4. J does not believe in Santa Claus.  Or the Easter Bunny.  Tooth Fairy, either.  I never did and haven’t made her to.  At 5, she also knows that it is not up to her to spoil the magic for other kids and respects that.  I have assured her that I will NEVER lie to her about anything important.  Truth and trust is essential in our family.  I do not lie to her about her background either.  I tell her what we know (in age appropriate bits and pieces), with caveats where they are appropriate.  I am allowing her to choose what she believes in.  As such, I will be able to maintain as she grows older, that I never lied to her about anything that was important (and hope she won’t consider it “important” that I lied to her about the fact that chocolate is spicy….).

5. I believe the celebration of the day our child joined our family should be called whatever feels right to us and to our child at any given time in her life.  There has been much discussion about the use of “Gotcha Day” and the objections to it.  Some families have justified their use of “Gotcha Day” in very interesting and convincing ways.  We don’t use the term.  We refer to the day we met our daughter as our “Forever Family Day”.  But that’s because that works for us and I don’t feel comfortable with “Gotcha Day”.  But I have no right to tell anyone else what they should say.  I’m all for doing my part to increase sensitivity.  But that doesn’t mean I can tell people what works best for their family.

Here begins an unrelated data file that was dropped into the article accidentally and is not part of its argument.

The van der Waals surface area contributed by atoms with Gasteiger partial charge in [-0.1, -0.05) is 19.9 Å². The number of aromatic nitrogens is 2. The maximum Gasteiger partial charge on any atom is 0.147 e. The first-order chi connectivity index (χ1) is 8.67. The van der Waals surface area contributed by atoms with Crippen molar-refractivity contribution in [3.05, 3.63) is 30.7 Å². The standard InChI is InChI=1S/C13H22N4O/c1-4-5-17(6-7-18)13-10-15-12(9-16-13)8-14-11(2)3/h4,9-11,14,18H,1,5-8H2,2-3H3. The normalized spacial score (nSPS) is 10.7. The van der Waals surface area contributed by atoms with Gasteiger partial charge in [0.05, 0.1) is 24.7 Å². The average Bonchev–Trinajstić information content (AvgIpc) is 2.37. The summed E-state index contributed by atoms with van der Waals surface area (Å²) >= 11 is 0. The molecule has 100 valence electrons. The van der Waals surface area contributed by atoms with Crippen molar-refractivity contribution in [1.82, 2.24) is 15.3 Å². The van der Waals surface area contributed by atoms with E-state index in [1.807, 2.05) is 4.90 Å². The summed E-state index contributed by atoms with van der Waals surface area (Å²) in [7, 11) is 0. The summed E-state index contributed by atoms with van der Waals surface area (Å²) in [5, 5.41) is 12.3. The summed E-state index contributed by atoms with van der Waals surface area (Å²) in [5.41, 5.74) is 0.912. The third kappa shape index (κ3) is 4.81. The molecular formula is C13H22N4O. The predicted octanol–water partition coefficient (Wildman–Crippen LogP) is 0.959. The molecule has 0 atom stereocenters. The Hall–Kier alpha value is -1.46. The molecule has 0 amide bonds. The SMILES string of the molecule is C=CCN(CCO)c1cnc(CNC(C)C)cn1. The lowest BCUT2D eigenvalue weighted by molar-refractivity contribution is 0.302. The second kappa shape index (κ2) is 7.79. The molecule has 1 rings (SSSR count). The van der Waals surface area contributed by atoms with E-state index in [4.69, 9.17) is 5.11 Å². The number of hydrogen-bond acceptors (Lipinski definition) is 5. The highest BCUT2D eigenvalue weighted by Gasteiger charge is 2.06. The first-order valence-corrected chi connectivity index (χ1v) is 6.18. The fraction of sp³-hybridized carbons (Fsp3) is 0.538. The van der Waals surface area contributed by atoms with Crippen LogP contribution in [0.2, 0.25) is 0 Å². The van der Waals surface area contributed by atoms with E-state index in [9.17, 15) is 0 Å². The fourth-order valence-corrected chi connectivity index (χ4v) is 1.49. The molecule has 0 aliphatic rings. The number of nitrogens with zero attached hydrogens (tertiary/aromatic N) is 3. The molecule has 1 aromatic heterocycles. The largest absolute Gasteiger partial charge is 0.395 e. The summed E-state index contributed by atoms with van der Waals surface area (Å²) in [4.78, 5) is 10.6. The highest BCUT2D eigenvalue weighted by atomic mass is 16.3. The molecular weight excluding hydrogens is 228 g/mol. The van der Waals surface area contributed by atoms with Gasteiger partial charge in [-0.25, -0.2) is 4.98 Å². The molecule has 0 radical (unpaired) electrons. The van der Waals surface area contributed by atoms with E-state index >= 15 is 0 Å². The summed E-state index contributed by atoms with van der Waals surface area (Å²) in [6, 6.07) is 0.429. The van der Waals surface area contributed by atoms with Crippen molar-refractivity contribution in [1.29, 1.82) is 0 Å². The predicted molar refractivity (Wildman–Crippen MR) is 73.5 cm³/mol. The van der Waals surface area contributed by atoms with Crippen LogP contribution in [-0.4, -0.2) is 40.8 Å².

6.  I don’t believe in protecting my child from everything in this world.  I feel that teaching her the skills to deal with everyday risks is far more important and enduring than ensuring she never gets hurt.  Let’s teach our kids that they need to be careful in dangerous situations, instead of making sure they are never put in any situations that carry a risk.  Let’s teach them that they will see and hear things in their lives that are not acceptable in our family  (swearing, drugs, promiscuity, “adult” clothing on children, etc) instead of sheltering them from those things and having them see those things later, at a time when they are ill-equipped to make decisions about them on their own.  Let’s teach kids that they need to make decisions about their friends and what behaviours they are willing to accept from their friends towards them, rather than running to the school or to other kids’ parents as soon as there is something of which WE don’t approve.

These are some of the thoughts that define me and our family.  I may add to these from time to time, as I know there are many more....

So take it or leave it-this is me.  I'm proud of me-of our family-of our life.  We rock!  :-)


Tuesday, 25 September 2012

Why "Living Medley"?

Hi!  Welcome to my blog!  I'm glad you're here :-)

I've written and maintained blogs before, but none of them ever with the intention of posting anything and everything...  That's precisely what this one is for.

In the past few months, I have caught myself often thinking (and sometimes saying out loud): "I should start a blog about...."  So I am.  Here it is.

This blog is about me.  It's about my city.  It's about my family and our life.  It's about lessons I have learned.  Some of it will be funny.  Some not so much.

This blog is about a multitude of different subjects.  But most of all, it's about life.  My life-as a mother, a sister, a daughter, a wife, a worker, a friend.  And so on.

The term "Medley" came to mind because of the variety of stuff you'll find in here.

Dictionary.com defines a medley here as :

noun
1.
a mixtureespecially of heterogeneous elements;hodgepodge; jumble.
2.
a piece of music combining tunes or passages from varioussources: a medley of hit songs from Broadway shows.


That makes sense, doesn't it?    This really is a mixture, hodgepodge, jumble of stuff all brought in to one place.  And the reference to music is simple and natural for me.  Music plays such a huge role in my life.

So welcome to my Living Medley.  Come on in and stay a while :-)